Cylinderical projection , where the stitched image shows a 360Â° horizontal field of view and a limited vertical field of view. Panoramas in this projection are meant to be viewed as though the image is wrapped into a cylinder and viewed from within. When viewed on a 2D plane, horizontal lines appear curved while vertical lines remain straight[13]Vertical distortion increases rapidly when nearing the top of the panosphere. There are various other cylindrical formats, such as Mercator and Miller cylindrical which have less distortion near the poles of the panosphere.

Spherical
Spherical projection , which is strictly speaking another cylindrical projection , where the stitched image shows a 360Â° horizontal by 180Â° vertical field of view i.e. the whole sphere. Panoramas in this projection are meant to be viewed as though the image is wrapped into a sphere and viewed from within. When viewed on a 2D plane, horizontal lines appear curved as in a cylindrical projection, while vertical lines remain vertical[13].

Panini
Since a panorama is basically map of a sphere, various other mapping projections from cartographer can also be used if so desired. Additionally there are specialized projections which may have more aesthetically pleasing advantages over normal cartography projections such as Hugin's Panini projection[14] – named after Italian vedutismopainter Giovanni Paolo Pannini[15].

Stereographic
Stereographic projection or fisheye projection can be used to form a little planet panorama by pointing the virtual camera straight down and setting the field of view large enough to show the whole ground and some of te areas above it; pointing the virtual camera upwards creates a tunnel effect. Conformality of the stereographic projection may produce more visually pleasing result than equal area fisheye projection as discussed in the stereographic projection's article.


Recent work
We have studied many recent papers on image mosaicing. Here we have briefly describe the idea of algorithms presented in these papers.
In [5], robust image mosaicing algorithm presented where they have used SUSAN corner detector is used to extract feature point, and the phase correlation technique is used to roughly estimate translational parameters of two images. The wrongly matched points are deleted with RANSAC algorithm after the initial matching. At the same time, fundamental matrix and homography matrix are estimated robustly based on the epipolar and homography constraints. The linear weighted transition method is employed in the process of image fusion.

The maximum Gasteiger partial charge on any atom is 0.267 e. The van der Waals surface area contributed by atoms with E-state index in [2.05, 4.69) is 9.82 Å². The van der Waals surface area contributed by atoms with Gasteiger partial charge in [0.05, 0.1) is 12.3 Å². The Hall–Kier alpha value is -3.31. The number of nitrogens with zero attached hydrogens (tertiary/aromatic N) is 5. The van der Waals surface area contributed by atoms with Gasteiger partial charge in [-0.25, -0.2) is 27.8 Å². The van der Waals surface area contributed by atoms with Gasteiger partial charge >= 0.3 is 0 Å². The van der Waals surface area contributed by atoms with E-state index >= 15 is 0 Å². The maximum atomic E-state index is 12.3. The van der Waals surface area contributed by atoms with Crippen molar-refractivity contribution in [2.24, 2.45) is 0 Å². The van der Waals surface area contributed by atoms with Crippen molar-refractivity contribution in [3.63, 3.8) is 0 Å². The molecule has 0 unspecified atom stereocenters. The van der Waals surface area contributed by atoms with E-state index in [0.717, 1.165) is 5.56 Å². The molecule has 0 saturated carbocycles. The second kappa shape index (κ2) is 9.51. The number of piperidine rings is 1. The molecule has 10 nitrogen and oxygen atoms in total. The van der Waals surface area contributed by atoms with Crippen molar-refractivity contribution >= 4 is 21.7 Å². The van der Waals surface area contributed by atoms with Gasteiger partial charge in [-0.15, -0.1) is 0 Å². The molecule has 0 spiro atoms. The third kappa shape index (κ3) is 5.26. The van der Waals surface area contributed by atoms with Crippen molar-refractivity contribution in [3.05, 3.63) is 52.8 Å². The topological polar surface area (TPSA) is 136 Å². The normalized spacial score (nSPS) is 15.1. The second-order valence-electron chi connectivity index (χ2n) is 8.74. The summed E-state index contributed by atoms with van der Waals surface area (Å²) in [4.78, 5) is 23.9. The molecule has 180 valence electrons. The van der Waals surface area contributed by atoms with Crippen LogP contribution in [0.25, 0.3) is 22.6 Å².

Corner technique based image mosaicing algorithm presented in[6]. Here they have used three step method. In first step they take two images and find corner of both these images. In second step, remove false corner from both images and finally using homography, find matched corner and get mosaic image.
Image stitching algorithm based on feature extraction is presented in [7]. Here they extracted the edge feature pixels of images based on Canny operator edge detection algorithm and then matched the image with
edge feature pixels in images. This algorithm is corresponding accurate and effective; it provides a new solution to calculate the edge feature pixels in image stitching algorithm.
In [8], one SIFT based algorithm is presented. In this paper an automatic image mosaic technique based on SIFT (Scale Invariant Feature Transform) was proposed by using the rotation and scale invariant property of SIFT. Keypoints are first extracted by searching over all scales and image locations, then the descriptors defined on the keypoint neighborhood are computed, through to compare the Euclidean distance of their descriptors to extract the initial feature points pair, then eliminate spurious feature points pair by applying RANSAC, finally transform the input image with the correct mapping model for image fusion and complete image stitching.

Conclusion and future work
Due to the wide range of applications, image mosaicing is one of the important research area in the field of image processing. Here we have presented some of the very fundamental and basic techniques used in image mosaicing. By doing the combination of different algorithms and according to the application we can make new and better image mosaicing algorithms. SUSAN, Harris and SIFT are popular feature extraction algorithms.
In future we would like to implement research paper we have studied. We want to compare all algorithms and we would like to modified algorithms so that we can get better results. We would also like to present our own image mosaicing algorithm based on combination of SIFT and other algorithms.